Rhetoric is not policy, especially in dealing with the hard man in Baghdad. Why is the secretary dissembling with her fellow citizens when the object of her policy -- Saddam Hussein -- understands better than anyone else that American policy has been dramatically reined in? Whom does she think she is deceiving, and for what purpose? Even when rhetoric yields to action, as in the cruise-missile strikes against targets in Afghanistan and Sudan, one wonders about the administration's real objective. Thus, in explaining the strike in Sudan, Albright and her colleagues assiduously avoid mentioning that Iraq may be producing chemical weapons in Sudan in an attempt to evade the UNSCOM inspection regime. Nor do they address why military action against terrorist groups makes sense, though such action against Saddam apparently does not.
Our ability to rally international coalitions in difficult circumstances depends on many things, including the strength of our interests, the resources at our disposal, and the character of our leaders. Most of all, it depends on our leaders' straightforwardness and the American people's consequent willingness to trust the government with difficult global responsibilities. The worst result of the administration's malfeasance on Iraq is not that it has allowed Saddam to escape from the "cage" that Secretary Albright talks about so much. It is that Americans and the rest of the world now see plainly a hollowness at the center of the Clinton foreign policy that no amount of spin can hide.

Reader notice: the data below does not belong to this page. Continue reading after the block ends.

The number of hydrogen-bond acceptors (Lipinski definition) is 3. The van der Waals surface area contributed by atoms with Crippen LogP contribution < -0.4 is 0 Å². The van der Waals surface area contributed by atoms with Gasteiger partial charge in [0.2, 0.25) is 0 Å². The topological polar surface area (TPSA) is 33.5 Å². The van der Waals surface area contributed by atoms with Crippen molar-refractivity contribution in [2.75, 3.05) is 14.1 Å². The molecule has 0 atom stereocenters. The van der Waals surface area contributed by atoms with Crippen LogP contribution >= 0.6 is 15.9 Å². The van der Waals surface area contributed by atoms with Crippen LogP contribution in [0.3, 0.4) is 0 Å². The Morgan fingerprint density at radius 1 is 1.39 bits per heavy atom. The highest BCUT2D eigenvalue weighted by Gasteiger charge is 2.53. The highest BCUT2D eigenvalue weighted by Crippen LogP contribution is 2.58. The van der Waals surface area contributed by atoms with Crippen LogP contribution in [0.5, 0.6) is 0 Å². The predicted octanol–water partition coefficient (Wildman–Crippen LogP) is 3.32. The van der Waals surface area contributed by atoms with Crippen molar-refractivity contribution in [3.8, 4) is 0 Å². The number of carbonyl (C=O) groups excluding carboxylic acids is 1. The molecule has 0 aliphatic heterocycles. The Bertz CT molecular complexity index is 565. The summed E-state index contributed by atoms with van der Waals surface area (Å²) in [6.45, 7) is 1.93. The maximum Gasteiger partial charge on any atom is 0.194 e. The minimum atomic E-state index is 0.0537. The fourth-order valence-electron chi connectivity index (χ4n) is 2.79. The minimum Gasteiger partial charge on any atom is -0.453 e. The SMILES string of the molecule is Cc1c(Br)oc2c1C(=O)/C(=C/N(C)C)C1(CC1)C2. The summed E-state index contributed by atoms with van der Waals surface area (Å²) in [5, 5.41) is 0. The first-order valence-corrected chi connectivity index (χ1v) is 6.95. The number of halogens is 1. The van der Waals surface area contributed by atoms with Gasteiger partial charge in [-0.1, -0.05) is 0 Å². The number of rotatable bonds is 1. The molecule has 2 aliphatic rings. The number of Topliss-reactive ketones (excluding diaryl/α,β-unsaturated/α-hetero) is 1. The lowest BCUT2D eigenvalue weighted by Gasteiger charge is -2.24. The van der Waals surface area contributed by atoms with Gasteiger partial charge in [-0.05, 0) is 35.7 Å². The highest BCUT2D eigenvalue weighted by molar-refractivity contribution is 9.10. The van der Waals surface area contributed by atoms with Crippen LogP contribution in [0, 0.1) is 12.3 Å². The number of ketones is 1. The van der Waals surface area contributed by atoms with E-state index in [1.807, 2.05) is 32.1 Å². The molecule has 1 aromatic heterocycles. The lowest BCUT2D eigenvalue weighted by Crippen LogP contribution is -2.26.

John R. Bolton is senior vice president of the American Enterprise Institute. He was assistant secretary of state for international-organization affairs in the Bush administration.